A Close Up Look at How the Chinese Regime Censors the Media

Over twenty mainland reporters spoke with Hong Kong media about their experiences
September 13, 2018 Updated: September 13, 2018

It’s well known that China enjoys very little freedom of the press. Based on the 2018 index from Reporters Without Borders, China is ranked 176 out of 180 countries listed.

Hong Kong’s Initium Media interviewed 23 Chinese reporters on different beats from around the country about their professional experiences. To protect the journalists’ identities, each was assigned a number that was used in the report.

Number 1, who has worked as a journalist for six years, described the increasing severity of censorship: “In the beginning I would get a notice on a report two or three days after I’d published it, or I would be informed when doing field work. Back then, I would still do the work because there was still a chance that the story could be published. Nowadays, there’s no chance, so I don’t even bother.”

According to the reporter, there are only two types of media in China: the state news that receives instructions from the central authorities, and media that rewrite news from the state mouthpieces.  

“Current censorship guidelines are not that there are certain things you can’t report on,” said Number 3, “but that you are not allowed to report on hot-button social issues at all. Actually, the censors specify which subjects you are permitted to work on, and what content you should include.”

Journalist Number 5 explained the censors’ lexicon of “sensitive words:” “There is a function in the system that can check your report against the list of sensitive words and determine whether your writing is up to standard or not. Nobody knows how large the list is. [The search] finds sensitive words constantly and have to keep revising the article until [it no longer] registers an alert.”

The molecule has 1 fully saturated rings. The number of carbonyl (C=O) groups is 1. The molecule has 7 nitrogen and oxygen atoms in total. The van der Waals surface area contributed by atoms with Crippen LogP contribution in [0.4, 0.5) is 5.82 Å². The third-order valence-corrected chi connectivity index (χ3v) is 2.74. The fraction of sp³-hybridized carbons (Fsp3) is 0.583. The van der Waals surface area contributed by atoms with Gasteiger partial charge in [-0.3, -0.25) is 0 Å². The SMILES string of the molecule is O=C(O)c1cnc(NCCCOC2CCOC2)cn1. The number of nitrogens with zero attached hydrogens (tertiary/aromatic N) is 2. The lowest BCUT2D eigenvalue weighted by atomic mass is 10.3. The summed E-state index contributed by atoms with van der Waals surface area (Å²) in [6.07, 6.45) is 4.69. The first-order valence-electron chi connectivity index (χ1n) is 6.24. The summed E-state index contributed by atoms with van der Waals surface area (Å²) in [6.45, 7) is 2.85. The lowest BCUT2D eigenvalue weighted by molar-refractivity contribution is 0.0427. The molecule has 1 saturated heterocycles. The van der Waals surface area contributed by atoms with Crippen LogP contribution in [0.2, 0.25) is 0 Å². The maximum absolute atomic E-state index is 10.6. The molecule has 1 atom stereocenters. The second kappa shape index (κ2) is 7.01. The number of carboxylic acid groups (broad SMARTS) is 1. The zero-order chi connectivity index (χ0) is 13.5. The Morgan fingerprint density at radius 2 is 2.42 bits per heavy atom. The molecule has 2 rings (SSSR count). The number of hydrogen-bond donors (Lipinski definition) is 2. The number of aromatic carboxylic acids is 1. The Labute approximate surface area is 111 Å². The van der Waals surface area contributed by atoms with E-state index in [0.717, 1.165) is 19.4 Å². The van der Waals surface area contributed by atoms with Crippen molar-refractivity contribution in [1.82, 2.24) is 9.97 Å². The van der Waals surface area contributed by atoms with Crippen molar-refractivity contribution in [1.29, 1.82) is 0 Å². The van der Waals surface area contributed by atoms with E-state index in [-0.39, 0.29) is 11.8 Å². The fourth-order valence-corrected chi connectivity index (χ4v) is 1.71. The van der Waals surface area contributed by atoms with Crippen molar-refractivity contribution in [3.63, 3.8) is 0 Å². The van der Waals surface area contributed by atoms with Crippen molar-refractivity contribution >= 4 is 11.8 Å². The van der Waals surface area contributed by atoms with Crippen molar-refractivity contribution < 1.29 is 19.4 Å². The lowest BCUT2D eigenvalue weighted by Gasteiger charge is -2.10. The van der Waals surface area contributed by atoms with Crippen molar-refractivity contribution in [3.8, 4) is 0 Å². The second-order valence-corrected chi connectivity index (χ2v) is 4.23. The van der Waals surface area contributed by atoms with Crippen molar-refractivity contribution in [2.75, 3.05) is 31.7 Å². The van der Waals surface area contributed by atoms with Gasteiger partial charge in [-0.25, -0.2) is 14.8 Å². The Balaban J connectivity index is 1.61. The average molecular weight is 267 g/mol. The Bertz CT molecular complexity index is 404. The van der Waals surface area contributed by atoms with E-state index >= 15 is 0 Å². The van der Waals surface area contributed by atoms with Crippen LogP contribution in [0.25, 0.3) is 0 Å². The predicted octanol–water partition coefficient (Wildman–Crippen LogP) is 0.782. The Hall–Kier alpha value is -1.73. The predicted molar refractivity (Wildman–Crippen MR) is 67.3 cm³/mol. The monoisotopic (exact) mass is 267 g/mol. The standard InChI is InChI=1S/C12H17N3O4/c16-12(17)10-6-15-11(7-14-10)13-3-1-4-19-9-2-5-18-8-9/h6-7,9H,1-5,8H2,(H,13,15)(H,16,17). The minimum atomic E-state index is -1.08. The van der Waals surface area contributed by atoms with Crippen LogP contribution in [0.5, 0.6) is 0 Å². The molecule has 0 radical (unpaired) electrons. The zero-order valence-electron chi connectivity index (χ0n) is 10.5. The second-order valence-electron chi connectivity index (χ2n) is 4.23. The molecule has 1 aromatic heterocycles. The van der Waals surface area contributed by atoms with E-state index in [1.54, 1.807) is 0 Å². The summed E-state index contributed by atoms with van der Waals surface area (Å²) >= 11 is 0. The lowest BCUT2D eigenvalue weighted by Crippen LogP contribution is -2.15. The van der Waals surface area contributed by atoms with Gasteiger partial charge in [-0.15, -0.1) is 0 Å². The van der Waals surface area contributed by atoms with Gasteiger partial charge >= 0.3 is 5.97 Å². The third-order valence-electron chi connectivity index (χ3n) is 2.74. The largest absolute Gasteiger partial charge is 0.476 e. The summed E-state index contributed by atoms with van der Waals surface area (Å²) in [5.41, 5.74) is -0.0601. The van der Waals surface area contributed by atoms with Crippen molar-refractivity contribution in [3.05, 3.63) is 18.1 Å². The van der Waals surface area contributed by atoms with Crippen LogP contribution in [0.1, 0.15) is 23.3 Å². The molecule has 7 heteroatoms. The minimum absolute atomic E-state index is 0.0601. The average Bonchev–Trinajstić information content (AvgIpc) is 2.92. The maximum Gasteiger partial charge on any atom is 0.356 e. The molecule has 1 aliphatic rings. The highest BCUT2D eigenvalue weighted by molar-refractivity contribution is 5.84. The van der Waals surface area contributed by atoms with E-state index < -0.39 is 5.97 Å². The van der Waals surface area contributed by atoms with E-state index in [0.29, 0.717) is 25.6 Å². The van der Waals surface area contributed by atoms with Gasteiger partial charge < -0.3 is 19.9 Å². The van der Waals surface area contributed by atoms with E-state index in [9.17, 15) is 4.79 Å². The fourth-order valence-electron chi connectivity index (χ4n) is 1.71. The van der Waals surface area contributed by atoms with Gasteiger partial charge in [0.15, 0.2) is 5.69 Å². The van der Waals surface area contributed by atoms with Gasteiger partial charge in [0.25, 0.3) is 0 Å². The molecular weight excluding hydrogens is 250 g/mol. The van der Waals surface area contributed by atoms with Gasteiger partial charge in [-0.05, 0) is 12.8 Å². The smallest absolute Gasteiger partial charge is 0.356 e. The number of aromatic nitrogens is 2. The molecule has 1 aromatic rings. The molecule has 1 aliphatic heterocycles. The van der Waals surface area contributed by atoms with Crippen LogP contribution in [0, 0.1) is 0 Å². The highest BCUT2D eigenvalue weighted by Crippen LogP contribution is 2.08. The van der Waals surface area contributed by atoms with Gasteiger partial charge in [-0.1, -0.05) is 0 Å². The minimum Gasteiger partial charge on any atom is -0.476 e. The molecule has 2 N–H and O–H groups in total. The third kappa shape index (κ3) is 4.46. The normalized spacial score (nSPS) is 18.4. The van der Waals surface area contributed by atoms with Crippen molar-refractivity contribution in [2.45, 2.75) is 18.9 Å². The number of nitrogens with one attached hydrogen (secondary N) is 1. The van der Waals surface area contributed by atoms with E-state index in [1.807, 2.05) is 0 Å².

Some media organizations are allowed more leeway than others, as a veteran journalist described: “Once I received some information about military officers who had colluded with a real estate company and embezzled several billion yuan [several hundreds of millions of dollars]. My superior said that we can’t report on this matter, but that we could forward it to Caixin, which is the only media that is given some amount of freedom to run sensitive topics. Caixin didn’t report it until now, but it happened six months ago. ”

“After a Didi Chuxing [rideshare] driver raped and killed a 21-year-old flight attendant who was his passenger on May 5 in Zhengzhou, we cooperated with the local reporting office and made a set of in-depth reports with solid data. I saw the deputy chief editor approve the copy, but the next day, this report appeared neither in print nor online. I was told that the chief editor deleted the article without making any comment.” Reporter Number 10 said.

Number 12 talked about “Dying to Survive,” a 2018 comedy that based on the real-life story of leukemia patient Lu Yong. “The movie attracted lots of attention since the day of its release. But on the fourth day, we received a notice that nobody should report on this film. We even got an exclusive interview with the director, but couldn’t use it.”

“Dying to Survive” tells of how Lu Yong smuggled cheap, effective, but technically illegal medicine from India for himself and over 1,000 other cancer patients after he had sold all his properties for the legal and expensive medicine. Lu was arrested in Jan. 2015. The incident highlighted the poor quality of China’s domestically produced pharmaceuticals.

All the reporters mentioned the forced closing of their media’s social media accounts. According to Tencent, which owns Weibo and WeChat, it closed more than 99,000 accounts in the first 130 days of this year.

The Chinese Communist Party has imposed many regulations on the media, particularly focusing on cyberspace and social media platforms, as well as traditional news reporting.

In 2015, China’s rubber-stamp legislature, the National People’s Congress, passed a national security law defining the concept of “cyberspace sovereignty.” The next year, a cybersecurity law forced foreign enterprises operating in China to house their data in the country and make it accessible to the CCP regime.